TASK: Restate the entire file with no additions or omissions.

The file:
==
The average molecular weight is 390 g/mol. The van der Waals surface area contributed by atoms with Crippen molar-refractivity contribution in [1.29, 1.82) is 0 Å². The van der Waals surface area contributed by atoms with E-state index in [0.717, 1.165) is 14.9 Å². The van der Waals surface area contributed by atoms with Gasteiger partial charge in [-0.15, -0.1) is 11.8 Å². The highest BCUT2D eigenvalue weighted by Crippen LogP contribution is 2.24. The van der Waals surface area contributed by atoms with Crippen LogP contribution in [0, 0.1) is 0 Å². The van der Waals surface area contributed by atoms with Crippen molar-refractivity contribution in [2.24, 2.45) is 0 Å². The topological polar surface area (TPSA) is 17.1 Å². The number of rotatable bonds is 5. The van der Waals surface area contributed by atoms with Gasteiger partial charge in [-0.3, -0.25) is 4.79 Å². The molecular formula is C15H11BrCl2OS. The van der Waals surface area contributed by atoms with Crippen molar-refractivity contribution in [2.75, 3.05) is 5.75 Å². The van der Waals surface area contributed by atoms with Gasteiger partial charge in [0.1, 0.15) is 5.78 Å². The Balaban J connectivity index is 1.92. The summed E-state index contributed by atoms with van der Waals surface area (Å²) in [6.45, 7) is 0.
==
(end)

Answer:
The average molecular weight is 390 g/mol. The van der Waals surface area contributed by atoms with Crippen molar-refractivity contribution in [1.29, 1.82) is 0 Å². The van der Waals surface area contributed by atoms with E-state index in [0.717, 1.165) is 14.9 Å². The van der Waals surface area contributed by atoms with Gasteiger partial charge in [-0.15, -0.1) is 11.8 Å². The highest BCUT2D eigenvalue weighted by Crippen LogP contribution is 2.24. The van der Waals surface area contributed by atoms with Crippen LogP contribution in [0, 0.1) is 0 Å². The van der Waals surface area contributed by atoms with Crippen molar-refractivity contribution in [2.24, 2.45) is 0 Å². The topological polar surface area (TPSA) is 17.1 Å². The number of rotatable bonds is 5. The van der Waals surface area contributed by atoms with Gasteiger partial charge in [-0.3, -0.25) is 4.79 Å². The molecular formula is C15H11BrCl2OS. The van der Waals surface area contributed by atoms with Crippen molar-refractivity contribution in [2.75, 3.05) is 5.75 Å². The van der Waals surface area contributed by atoms with Gasteiger partial charge in [0.1, 0.15) is 5.78 Å². The Balaban J connectivity index is 1.92. The summed E-state index contributed by atoms with van der Waals surface area (Å²) in [6.45, 7) is 0.